When I first arrived in Australia over 3 years ago, my daughter, Francesca and I were invited to crew on a boat on a race around Magnetic Island. We prepared a packed lunch with scrummy sandwiches and crisps, and completed the meal with a banana or two and turned up at the marina eager to start our trip.
Upon our arrival, the skipper of the boat and his wife (Mick and Val Gillum)
ordered us to eat the bananas before we embarked as it was felt unlucky to have them on a boat. We did think it a little strange, but humoured our fabulous nautical hosts and scoffed our bananas before stepping aboard.
I have thought little about this superstition and it was far from my mind as I planned a four day trip to Cairns with the lovely Doug on his beautiful boat Shazam.
Doug and I set sail on Friday with all food for the trip onboard, complete with a bunch of bananas.
Doug, a very experienced sailor but grounded in common sense with a scientific brain merely raised an eyebrow as I cocked a snook to superstition.
Those non-sailors reading this may be wondering what is wrong with this. Quite, I agree, but it has long been held that bananas shouldnt be allowed on board. Not only this, but apparently neither should you start a voyage on a Friday, nor for that matter, should you have women on board – we were breaking so many rules.
I had this thought in mind as we anchored off the beautiful island of Hinchinbrook, beneath its beautiful soaring mountains, fabulous bird life and gorgeous blue waters, I wasnt feeling at all unlucky. Pah to superstition!
That was, until the skies blackened and a tremendous electrical storm took hold.
I love storms, and have always liked to stand at the window at look at the sky being lit, learning as a child to count the seconds between the flash and the clap of thunder to estimate the distance between me and the spectacle of nature. I was doing just the same, taking as many photographs as I could until I could barely discern a time lapse as the storm grew ever closer and I retreated into the boat!
A bolt of lightening and crack of thunder as loud as I have ever heard appeared right by the boat, I leapt a meter into the air, my heart pounding, wearing thick rubber soled shoes I had taken the precaution of donning, My childhood storm watching days were not a patch on sitting exposed on a boat out on the sea in a tropical storm and I was not sure whether I should feel exhilarated or scared to death.
The storm continued, with lightening bolts all around, it gradually moved north leaving us to gorgeous warm rain that gave me an opportunity for a refreshing shower!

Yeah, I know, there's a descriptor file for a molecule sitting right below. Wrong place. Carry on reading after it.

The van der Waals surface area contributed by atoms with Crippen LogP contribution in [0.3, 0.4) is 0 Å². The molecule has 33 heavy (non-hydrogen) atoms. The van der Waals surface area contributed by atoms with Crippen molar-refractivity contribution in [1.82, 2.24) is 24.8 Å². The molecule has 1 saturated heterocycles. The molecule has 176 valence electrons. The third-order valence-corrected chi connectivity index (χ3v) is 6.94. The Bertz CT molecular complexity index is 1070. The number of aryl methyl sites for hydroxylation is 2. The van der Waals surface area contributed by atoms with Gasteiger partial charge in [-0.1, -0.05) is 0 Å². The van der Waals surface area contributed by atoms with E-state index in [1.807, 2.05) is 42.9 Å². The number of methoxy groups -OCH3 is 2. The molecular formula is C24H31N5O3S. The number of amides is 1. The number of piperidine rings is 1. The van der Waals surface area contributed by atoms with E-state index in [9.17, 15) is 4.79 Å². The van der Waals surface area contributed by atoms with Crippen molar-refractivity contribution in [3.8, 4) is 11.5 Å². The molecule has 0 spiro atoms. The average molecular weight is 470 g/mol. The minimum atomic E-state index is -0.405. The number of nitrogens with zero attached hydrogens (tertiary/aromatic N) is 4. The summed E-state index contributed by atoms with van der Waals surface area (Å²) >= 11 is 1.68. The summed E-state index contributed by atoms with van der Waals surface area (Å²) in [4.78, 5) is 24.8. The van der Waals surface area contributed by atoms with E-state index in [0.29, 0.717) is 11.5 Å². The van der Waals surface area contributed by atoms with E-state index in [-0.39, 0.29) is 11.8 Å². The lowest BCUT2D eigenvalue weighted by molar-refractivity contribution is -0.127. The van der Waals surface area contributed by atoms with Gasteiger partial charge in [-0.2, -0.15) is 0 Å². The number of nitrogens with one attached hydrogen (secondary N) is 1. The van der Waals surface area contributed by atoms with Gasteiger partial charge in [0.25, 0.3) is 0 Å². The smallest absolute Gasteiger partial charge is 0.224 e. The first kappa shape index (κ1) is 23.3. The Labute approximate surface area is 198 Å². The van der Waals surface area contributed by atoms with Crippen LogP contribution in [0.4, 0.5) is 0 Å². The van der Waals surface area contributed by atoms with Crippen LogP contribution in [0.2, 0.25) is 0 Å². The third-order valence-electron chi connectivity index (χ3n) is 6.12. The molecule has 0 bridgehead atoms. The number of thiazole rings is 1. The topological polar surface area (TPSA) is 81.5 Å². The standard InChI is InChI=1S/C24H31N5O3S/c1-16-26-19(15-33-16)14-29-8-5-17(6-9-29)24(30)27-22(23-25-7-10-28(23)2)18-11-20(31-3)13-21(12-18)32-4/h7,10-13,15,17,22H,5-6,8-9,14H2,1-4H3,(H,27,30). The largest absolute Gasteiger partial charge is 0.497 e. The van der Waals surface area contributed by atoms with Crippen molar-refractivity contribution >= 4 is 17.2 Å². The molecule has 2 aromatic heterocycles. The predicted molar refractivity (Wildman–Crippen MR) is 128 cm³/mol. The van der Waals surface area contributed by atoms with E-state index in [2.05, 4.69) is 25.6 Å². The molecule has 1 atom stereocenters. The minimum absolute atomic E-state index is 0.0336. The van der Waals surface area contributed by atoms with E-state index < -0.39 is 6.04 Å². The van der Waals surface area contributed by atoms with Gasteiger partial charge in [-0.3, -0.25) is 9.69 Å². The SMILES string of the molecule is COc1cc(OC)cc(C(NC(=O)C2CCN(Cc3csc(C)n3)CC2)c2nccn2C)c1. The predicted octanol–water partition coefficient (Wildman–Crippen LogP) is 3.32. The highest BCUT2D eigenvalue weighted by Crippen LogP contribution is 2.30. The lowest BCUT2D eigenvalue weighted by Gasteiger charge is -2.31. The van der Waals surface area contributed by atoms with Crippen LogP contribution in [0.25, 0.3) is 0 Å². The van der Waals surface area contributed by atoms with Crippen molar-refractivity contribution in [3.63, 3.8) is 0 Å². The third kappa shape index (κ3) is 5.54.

So, no bad luck at all, it was just a storm that gave us some entertainment and let us be. The storm clouds departed and everything settled down beautifully
We settled down for a G&T and watched the sun set feeling very lucky, that was until the following morning when we raised anchor and I noticed our chart plotter couldn’t tell us out position – our instruments had no idea where we were!
Our GPS antennae had been blown by the lightening……maybe there is something in this “Bananas” and “Fridays” superstition.
Doug is now busy trying to fix it, and not enjoying fitting himself into a tiny lazarett!
It really is no wonder that superstitions abound when you think of the history of mariners. Imagine life on a boat many years ago, no weather forecasts, radio or satellite communications, GPS, not even facebook or twitter, just raging seas around after weeks of no sighting of land, its no surprise that superstitions abound!
I know its not wise to throw a banana skin onto a pavement for obvious reasons, but I struggled to see why else it could cause harm to others, but as Ive conducted my research Ive discovered that bananas have long been thought to bring bad luck. There are tales of ships disappearing between Spain and the Caribbean in the 1700’s, where they happened to be carrying a cargo of bananas at the time, and I guess a ship overloaded and spilling its cargo – the bananas would float leaving testament to their curse. We know that bananas spoil quickly, and that not only do the vapours they emit help other fruit and veg ripen, but they can be noxious too. They also attract deadly snakes spiders and other venemous creatures which can suprise the crew causing them to die suddenly
As for the superstition of not starting a voyage on a Friday – a tricky one this, probably based on Christianity and Jesus being crucified on a Friday. Believe it or not, its a long held belief, so much so, the British navy’s attempted to lay that superstition to rest and christened a boat HMS Friday, launching it on a Friday and setting sail on its first voyage, you guessed it – on a Friday – it disappeared over the horizon and was never seen again! A legend of course – but it is in the mind of most saiors!
As for the superstition of not allowing women on board, well, what twaddle. What an excuse for men who make mistakes and blame it on women distracting them from their duties! Women were welcomed on board at the end when sailors who had been at sea for a long time were in port, and many a relationship was consummated on the gun deck – which is where the term “son of a gun” originated!
Curiously, naked women do not draw such superstition (strange that!), as it was thought naked women calmed the seas – which is why many ships had a topless woman bearing her breasts as a figure head on the bow of a ship. I guess while she is strapped to the front of the ship calming the seas she can’t go out buying bananas!